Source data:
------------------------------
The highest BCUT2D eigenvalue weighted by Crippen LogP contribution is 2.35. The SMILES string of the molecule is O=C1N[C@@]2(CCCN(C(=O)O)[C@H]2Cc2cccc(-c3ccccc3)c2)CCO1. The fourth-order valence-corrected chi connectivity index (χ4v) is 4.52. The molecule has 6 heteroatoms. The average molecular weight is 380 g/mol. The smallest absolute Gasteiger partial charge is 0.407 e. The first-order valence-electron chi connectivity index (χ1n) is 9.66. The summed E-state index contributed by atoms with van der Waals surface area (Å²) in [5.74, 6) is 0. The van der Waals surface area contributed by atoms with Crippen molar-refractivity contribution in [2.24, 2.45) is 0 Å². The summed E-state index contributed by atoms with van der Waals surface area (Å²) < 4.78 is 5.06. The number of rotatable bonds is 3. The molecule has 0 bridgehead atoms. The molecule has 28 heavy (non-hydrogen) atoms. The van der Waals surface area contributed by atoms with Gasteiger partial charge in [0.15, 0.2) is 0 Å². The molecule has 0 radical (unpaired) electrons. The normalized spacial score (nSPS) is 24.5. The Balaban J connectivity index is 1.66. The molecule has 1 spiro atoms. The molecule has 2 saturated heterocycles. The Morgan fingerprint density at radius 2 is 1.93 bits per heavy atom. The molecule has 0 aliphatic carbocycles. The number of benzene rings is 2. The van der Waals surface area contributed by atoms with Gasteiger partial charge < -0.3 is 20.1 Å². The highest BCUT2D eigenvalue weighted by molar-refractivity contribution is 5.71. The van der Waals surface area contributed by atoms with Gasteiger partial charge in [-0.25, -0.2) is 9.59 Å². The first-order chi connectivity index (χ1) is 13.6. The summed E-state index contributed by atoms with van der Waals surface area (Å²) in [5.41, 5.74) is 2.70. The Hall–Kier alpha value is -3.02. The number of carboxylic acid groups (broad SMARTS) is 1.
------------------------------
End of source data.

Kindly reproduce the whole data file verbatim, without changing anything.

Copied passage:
The highest BCUT2D eigenvalue weighted by Crippen LogP contribution is 2.35. The SMILES string of the molecule is O=C1N[C@@]2(CCCN(C(=O)O)[C@H]2Cc2cccc(-c3ccccc3)c2)CCO1. The fourth-order valence-corrected chi connectivity index (χ4v) is 4.52. The molecule has 6 heteroatoms. The average molecular weight is 380 g/mol. The smallest absolute Gasteiger partial charge is 0.407 e. The first-order valence-electron chi connectivity index (χ1n) is 9.66. The summed E-state index contributed by atoms with van der Waals surface area (Å²) in [5.74, 6) is 0. The van der Waals surface area contributed by atoms with Crippen molar-refractivity contribution in [2.24, 2.45) is 0 Å². The summed E-state index contributed by atoms with van der Waals surface area (Å²) < 4.78 is 5.06. The number of rotatable bonds is 3. The molecule has 0 bridgehead atoms. The molecule has 28 heavy (non-hydrogen) atoms. The van der Waals surface area contributed by atoms with Gasteiger partial charge in [0.15, 0.2) is 0 Å². The molecule has 0 radical (unpaired) electrons. The normalized spacial score (nSPS) is 24.5. The Balaban J connectivity index is 1.66. The molecule has 1 spiro atoms. The molecule has 2 saturated heterocycles. The Morgan fingerprint density at radius 2 is 1.93 bits per heavy atom. The molecule has 0 aliphatic carbocycles. The number of benzene rings is 2. The van der Waals surface area contributed by atoms with Gasteiger partial charge < -0.3 is 20.1 Å². The highest BCUT2D eigenvalue weighted by molar-refractivity contribution is 5.71. The van der Waals surface area contributed by atoms with Gasteiger partial charge in [-0.25, -0.2) is 9.59 Å². The first-order chi connectivity index (χ1) is 13.6. The summed E-state index contributed by atoms with van der Waals surface area (Å²) in [5.41, 5.74) is 2.70. The Hall–Kier alpha value is -3.02. The number of carboxylic acid groups (broad SMARTS) is 1.